This paper proposes 10 strategies for reducing the length of time that juveniles are held in custodial facilities.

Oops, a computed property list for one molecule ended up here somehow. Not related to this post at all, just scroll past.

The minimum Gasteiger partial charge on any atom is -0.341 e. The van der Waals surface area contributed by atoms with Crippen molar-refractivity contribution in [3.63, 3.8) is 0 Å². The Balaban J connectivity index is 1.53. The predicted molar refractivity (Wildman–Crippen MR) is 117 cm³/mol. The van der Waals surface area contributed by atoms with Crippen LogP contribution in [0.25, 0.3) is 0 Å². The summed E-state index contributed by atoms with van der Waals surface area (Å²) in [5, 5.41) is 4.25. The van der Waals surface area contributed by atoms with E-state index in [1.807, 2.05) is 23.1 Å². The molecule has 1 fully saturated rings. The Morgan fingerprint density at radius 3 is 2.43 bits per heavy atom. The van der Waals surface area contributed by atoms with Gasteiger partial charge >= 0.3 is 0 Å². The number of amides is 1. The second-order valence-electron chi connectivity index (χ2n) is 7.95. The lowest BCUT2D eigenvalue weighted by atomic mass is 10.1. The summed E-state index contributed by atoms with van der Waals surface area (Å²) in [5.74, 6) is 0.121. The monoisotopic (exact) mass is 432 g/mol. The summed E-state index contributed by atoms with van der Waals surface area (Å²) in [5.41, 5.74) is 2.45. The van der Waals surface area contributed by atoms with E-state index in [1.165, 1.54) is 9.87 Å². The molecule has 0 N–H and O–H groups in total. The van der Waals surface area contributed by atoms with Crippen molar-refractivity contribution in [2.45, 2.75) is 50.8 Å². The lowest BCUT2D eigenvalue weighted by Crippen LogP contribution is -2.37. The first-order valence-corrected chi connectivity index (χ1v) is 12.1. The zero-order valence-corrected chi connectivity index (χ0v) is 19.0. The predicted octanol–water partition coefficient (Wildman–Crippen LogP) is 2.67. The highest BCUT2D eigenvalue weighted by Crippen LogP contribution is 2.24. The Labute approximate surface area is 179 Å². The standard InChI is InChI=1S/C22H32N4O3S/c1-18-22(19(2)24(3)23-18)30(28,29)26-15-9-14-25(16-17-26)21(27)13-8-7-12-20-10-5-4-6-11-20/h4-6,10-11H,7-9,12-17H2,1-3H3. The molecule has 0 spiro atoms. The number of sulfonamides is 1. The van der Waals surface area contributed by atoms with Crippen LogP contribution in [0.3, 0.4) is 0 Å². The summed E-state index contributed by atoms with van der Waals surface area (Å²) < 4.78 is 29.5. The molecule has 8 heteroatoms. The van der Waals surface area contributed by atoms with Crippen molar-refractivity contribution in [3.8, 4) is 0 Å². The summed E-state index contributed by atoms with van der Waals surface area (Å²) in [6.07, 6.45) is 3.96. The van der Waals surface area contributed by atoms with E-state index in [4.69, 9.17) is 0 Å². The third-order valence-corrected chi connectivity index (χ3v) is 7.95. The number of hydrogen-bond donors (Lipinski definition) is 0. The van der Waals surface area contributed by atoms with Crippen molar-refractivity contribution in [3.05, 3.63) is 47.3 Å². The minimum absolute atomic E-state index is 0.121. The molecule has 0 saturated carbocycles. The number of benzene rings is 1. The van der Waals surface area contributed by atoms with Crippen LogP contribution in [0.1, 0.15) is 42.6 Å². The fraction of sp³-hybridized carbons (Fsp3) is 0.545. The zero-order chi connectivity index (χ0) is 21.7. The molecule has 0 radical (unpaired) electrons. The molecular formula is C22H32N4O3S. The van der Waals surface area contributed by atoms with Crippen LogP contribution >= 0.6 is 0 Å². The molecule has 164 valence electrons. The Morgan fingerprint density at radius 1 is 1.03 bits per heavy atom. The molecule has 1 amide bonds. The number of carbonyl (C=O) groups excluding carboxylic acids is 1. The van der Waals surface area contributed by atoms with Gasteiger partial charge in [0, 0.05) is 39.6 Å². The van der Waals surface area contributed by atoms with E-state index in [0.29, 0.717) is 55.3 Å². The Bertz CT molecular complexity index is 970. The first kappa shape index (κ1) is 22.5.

The rationale for this focus on length of stay is research that has shown that regardless of the type of offense, placement in a juvenile facility beyond 6 months is largely ineffective in reducing recidivism, and it may often be harmful by interrupting a developmental pathway that leads to desistance from crime. The ten recommendations provide guidance on ways to reduce the length of time juveniles are held in correctional facilities. First, gather data that will guide policy and practice. Appropriate data can help identify causes of extended placements and guide solutions. Second, adopt time limits or presumptions to reduce length of stay, so that youth may not remain in secure care for longer than 6 months except under designated, limited circumstances. Third, prohibit inappropriate justifications for extending length of stay. This means that institutional behavior that does not constitute an additional offense should not be grounds for extending the length of stay. Fourth, use structured decisionmaking to guide length of stay. Such structured decisionmaking should allow for decisionmakers to override the recommendation if they provide a written explanation and are subject to prompt review. Fifth, use case planning and reentry services to reduce length of stay. Sixth, rely on family engagement to reduce length of stay. Seventh, use treatment matching to reduce length of stay. Eighth, use disposition and disposition review to reduce length of stay. Ninth, Ensure that appropriate step-down programming is available in the community. Tenth, use financial incentives and funding priorities that encourage appropriate length of stay for juveniles. 49 notes
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